It was interesting to read the story of Derek Panagakis, but
you are so right, there can be very few of the old Counties
men still treading this earth. I commenced my
apprenticeship on the 21st May 1947, joining the Samneagh,
in Hull, She had just arrived from the Far East under the flag
of Paddy Henderson’s. She was quickly repainted and
emerged as the Stamford Hill. There were four of us, one guy
named George Panyoutus, all as green as grass, but we
survived the course and all went onto different careers,
myself being the only one who stayed with Counties.
All three and a half years of my apprenticeship and a period
as uncertificated Third Mate was served on that ship.
I subsequently went on as Third and then Second Mate, serving onboard the London Banker, ex Tower Hill, Fir Hill, Fry Hill and finally the Wembley Hill.
It was whilst on the last ship that I first met Noris Jackson in Birkenhead, who had just left Mavroleon’s yacht the Radiant. In November 1955, I decided the future lay in tankers and so I moved across to LOF, firstly as Third Mate on the London Enterprise, to gain tanker experience and subsequently as Second Mate, then Chief Officer, finally obtaining command in 1962, relieving Captain Jaegar on the London Harmony at Brunsbuttell in the Kiel Canal. My late wife, Valerie, accompanied me on several trips, in fact we first met when she was a passenger on the London Resolution, bound to the Persian Gulf. When our first child arrived and then it was time to think of something else, perhaps.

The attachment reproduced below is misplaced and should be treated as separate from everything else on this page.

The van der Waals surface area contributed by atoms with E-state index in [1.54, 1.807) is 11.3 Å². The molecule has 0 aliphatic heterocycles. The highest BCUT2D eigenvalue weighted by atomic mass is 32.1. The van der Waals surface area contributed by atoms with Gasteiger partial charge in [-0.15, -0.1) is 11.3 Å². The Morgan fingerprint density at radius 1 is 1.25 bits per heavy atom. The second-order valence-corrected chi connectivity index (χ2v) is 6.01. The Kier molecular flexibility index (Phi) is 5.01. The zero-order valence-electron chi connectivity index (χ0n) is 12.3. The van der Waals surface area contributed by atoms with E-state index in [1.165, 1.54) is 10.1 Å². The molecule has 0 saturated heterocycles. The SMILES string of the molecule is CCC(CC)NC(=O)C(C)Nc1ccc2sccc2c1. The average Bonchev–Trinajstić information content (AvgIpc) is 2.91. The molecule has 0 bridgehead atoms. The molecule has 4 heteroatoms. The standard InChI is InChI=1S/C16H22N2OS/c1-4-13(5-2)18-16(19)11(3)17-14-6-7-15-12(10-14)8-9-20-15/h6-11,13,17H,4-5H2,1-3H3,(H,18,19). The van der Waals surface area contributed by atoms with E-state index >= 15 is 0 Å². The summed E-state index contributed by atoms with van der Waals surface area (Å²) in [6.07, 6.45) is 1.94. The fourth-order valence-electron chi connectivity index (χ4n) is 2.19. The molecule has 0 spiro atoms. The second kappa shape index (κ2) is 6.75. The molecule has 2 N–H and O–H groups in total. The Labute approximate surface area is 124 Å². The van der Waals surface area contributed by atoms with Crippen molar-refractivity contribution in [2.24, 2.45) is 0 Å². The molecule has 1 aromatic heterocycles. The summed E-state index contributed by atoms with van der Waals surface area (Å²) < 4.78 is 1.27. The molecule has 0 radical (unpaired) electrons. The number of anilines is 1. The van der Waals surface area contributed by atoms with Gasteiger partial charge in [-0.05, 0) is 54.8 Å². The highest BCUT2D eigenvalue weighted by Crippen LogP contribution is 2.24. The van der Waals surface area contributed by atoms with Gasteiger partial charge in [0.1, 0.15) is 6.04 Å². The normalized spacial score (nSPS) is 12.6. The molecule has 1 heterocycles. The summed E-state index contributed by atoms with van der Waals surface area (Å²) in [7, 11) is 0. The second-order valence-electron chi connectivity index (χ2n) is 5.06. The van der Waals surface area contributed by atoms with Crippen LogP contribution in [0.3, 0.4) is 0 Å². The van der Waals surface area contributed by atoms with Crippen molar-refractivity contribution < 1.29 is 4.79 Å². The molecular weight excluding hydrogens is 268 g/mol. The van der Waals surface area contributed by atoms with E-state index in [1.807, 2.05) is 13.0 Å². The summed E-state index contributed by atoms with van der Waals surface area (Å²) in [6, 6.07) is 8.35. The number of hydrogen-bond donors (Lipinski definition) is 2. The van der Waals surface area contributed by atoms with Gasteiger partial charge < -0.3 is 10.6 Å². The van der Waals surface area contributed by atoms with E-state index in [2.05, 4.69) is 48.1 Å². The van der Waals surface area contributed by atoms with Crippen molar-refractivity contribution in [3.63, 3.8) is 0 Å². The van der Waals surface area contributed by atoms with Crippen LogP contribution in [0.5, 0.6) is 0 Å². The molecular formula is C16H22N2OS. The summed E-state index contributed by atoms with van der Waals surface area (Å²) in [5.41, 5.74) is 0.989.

In 1966, I decided to apply for a shore based job and I was fortunate to secure a position with The Medway Conservancy Board, where I stayed for the next 28 years, retiring as Harbour Master in 1992. A career spanning some 45 years connected with the water, with very few regrets. We decided to immigrate to Australia, in 2004, where our daughter was and still is, living, and here I now reside in a retirement village, outside of Sydney. I am 85 years of age, still do a daily power walk and the doc keeps telling me that I am fit as a fiddle. Sometimes the bones tell me otherwise.
I believe Counties gave me a good footing on the marine ladder, they were hard times, unpredictable, but a very good school to learn one’s trade; unfortunately ageing ships with very few modern navigational aids; I remember joining the Fir Hill , as Second Mate, to discover that she had a gyro compass and lo and behold no one on deck including the Master had been with a gyro, we went all the way from Hull to Greece with the thing partially on its side, I subsequently learned that I was supposed to precess it, I believe, when starting it off.
Captain Geoffrey Baskerville.